U.S. Attorney Sues Nashua Landlord for Alleged Violation of the Fair Housing Act | USAO-NH

CONCORD – Acting U.S. Attorney John J. Farley announced today that the United States filed a lawsuit on Friday against John J. Flatley d/b/a John J. Flatley Company (Flatley), and a property manager employed by Flatley, for violating the Fair Housing Act.  The United States alleges that Flatley discriminated against a tenant by refusing to allow a reasonable accommodation of the tenant’s disability when the tenant sought to have an emotional support dog.   

As alleged in the complaint, the tenant leased an apartment in Nashua, which is owned by Flatley.  The tenant, who was diagnosed with anxiety and depression, had used a dog for emotional support for several years.  After the tenant requested permission to have an emotional support animal at the apartment, Flatley and the property manager indicated that they would permit the tenant to have an emotional support animal, but not a dog.  The complaint alleges Flatley would not permit tenants to have dogs as emotional support animals.

The tenant filed an administrative complaint with the U.S. Department of Housing and Urban Development (HUD).  Upon investigation, HUD determined that there was reasonable cause to believe that the Fair Housing Act had been violated.  The tenant elected pursuant to the Fair Housing Act to have HUD’s determination resolved in federal court.

In these circumstances, the Fair Housing Act authorizes the Justice Department to commence an action in U.S. District Court on behalf of the tenant.  The complaint seeks declaratory, injunctive, and monetary relief for the tenant.

“The Fair Housing Act serves to provide equal opportunity to individuals with disabilities by obligating landlords to provide tenants with reasonable accommodations,” said Acting U.S. Attorney John Farley of the District of New Hampshire.  “One commonly-needed accommodation for an individual with a disability is access to an assistance animal, such as a service animal or a support animal.  In order to protect the rights of individuals with disabilities and prevent discrimination, we will not hesitate to pursue litigation to enforce the Fair Housing Act and other federal civil rights laws.”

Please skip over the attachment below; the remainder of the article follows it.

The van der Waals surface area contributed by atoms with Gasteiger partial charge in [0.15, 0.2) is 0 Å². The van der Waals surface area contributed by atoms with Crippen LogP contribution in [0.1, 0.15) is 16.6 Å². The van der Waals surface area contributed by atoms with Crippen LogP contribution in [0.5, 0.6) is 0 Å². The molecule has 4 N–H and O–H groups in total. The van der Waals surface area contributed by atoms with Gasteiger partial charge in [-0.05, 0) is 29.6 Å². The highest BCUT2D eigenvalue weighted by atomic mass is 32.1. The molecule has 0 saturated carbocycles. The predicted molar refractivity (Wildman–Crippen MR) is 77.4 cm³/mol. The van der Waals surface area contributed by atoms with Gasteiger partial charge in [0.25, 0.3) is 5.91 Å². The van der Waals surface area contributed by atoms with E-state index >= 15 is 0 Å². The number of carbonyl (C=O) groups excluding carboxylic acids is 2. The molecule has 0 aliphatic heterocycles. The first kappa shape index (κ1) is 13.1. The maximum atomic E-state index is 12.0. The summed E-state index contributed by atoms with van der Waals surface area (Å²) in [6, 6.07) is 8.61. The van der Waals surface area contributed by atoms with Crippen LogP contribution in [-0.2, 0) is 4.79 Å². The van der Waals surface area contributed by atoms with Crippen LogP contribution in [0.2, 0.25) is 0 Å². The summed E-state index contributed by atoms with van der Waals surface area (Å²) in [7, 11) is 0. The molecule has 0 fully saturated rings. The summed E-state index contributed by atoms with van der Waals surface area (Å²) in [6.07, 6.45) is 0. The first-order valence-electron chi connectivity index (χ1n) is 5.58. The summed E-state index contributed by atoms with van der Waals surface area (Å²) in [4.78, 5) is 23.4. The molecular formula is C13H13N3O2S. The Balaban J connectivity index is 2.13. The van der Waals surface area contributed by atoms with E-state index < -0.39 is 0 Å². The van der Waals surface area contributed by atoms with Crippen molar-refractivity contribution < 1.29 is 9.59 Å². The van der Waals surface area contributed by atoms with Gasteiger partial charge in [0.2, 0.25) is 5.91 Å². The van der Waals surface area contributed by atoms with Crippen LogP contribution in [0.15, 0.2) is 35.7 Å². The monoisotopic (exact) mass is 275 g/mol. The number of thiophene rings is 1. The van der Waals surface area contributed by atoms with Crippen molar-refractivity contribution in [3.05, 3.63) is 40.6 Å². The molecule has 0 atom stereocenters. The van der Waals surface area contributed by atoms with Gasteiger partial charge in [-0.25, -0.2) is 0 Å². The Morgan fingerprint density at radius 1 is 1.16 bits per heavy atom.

“Many individuals with different types of disabilities rely on assistance animals to maintain their independence and fully enjoy the place they call home,” said HUD’s Acting Assistant Secretary Jeanine Worden.  “HUD applauds today’s action and will continue working with the Justice Department to ensure that housing providers meet their obligation to comply with the reasonable accommodation requirements of the Fair Housing Act.”

The federal Fair Housing Act prohibits discrimination in housing on the basis of race, color, religion, sex, familial status, national origin and disability.  Individuals who believe that they have been victims of housing discrimination can call the Housing Discrimination Tip Line at 1-800-896-7743, email the Justice Department at fairhousing@usdoj.gov or contact HUD at 1-800-669-9777. 

The case is being handled by Assistant U.S. Attorney Raphael Katz.

The complaint is an allegation of unlawful conduct.  The allegations must still be proven in federal court.

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